Veteran Suicide Awareness
As Veteran’s Day approaches, many will acknowledge and feel thankful for those who have served our country with all they have. But after the day of remembrance is over, there are still millions of veterans struggling, hurting, and in need of quality services and connection.
Suicide isn’t a fun topic to hear about or discuss. But it’s a very real and problematic truth in our nation, especially for the veteran population.
Statistics on Veteran Suicide
- On average, 17 veterans, and 2 service members, take their own lives each day. (This number may in fact be even higher than what is documented.)
- The Department of Veteran Affairs reported that in 2019, 6,261 veterans died by suicide.
- Veterans in the age bracket of 18-34 have a 3x higher risk of suicide than those in the general population (non-veterans) of the same age.
- Women veterans are also twice as likely to commit suicide as non-veteran women.
Suicide does not have an easy fix. There is not a one-stop shop or solution to solving this problem. So many things affect the high suicide rate of veterans. Mental and physical issues, disorders, health, connection, and access to quality care and treatment play a huge part in this.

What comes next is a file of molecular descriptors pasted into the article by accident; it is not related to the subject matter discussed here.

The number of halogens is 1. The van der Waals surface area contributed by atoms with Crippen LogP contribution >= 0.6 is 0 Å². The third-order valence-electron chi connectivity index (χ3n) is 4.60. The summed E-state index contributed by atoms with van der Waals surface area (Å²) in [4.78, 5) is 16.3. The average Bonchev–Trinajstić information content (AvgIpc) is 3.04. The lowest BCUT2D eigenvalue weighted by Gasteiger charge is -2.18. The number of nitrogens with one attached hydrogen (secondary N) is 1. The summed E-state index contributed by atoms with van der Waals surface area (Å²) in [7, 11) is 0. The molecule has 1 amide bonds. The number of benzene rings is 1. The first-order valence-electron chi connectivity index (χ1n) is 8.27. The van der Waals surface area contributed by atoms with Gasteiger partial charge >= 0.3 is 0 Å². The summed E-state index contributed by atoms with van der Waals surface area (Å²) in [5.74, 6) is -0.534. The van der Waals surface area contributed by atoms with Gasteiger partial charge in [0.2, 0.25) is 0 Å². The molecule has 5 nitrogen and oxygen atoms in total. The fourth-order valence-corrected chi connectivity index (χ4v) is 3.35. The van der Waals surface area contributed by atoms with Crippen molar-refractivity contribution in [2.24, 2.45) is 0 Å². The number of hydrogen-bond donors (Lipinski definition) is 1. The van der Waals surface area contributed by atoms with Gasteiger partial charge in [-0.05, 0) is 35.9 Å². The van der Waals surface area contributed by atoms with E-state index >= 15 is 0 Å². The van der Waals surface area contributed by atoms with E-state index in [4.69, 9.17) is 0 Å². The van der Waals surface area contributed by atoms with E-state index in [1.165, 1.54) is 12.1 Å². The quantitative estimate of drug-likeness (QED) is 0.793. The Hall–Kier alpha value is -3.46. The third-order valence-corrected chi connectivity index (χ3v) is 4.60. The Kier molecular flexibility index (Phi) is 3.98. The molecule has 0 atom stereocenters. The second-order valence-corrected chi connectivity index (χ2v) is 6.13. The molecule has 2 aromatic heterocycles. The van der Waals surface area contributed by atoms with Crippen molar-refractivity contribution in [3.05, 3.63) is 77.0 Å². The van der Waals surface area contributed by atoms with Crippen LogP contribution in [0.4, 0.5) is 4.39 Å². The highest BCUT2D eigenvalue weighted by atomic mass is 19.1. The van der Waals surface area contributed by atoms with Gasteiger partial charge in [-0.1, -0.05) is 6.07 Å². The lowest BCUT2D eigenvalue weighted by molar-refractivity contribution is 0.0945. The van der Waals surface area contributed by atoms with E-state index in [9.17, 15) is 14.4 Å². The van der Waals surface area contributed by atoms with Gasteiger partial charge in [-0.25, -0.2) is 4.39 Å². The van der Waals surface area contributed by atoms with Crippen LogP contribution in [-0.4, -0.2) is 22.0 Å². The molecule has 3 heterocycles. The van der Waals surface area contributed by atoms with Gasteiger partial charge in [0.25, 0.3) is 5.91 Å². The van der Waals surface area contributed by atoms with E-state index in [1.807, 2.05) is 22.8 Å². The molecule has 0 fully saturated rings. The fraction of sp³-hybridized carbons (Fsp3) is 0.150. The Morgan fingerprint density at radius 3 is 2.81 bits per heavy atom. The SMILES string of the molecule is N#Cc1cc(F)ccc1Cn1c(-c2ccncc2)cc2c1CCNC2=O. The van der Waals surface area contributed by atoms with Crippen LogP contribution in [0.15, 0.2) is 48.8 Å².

New Goals for Suicide Prevention
President Biden and his administration have just released new goals and strategies to focus on more prevention of veteran and military suicides. A full report of this plan is available here but we’ll summarize some of the highlights on this post.
Lethal Means Access
- There is a strong correlation of veteran suicides and lethal means. Studies show if there is a time gap in between when the veteran is feeling suicidal, and their immediate access to lethal means, such as firearms or drugs, the likelihood of suicide goes down significantly. However, when lethal means are readily available (such as firearms, prescription, or illegal drugs in the home) there isn’t a time gap that occurs before action takes place.
- Part of this new strategy will involve organizations and agencies, such as the Departments of Defense (DOD), Health and Human Services (HHS), Homeland Security (DHS), Justice (DOJ), and Veterans Affairs (VA), as well as the Office of Emergency Medical Services within the Department of Transportation (DOT), raising awareness with service members, veterans, and their families, providing more specialized education and training for healthcare providers on this subject, and considering the possibility of introducing new programs that reduce access to lethal means. They have communicated plans for a campaign that focuses on safe storage of firearms and medications.
Overhauling Care for Crisis and Transitioning from Crisis Care
- Easy access to knowledgeable, on-point crisis care is crucial for those who are at risk of suicide. The focus of this strategy will be to improve crisis and emergency care, but to also heavily increase the follow through and care that comes after the crisis visit or intervention.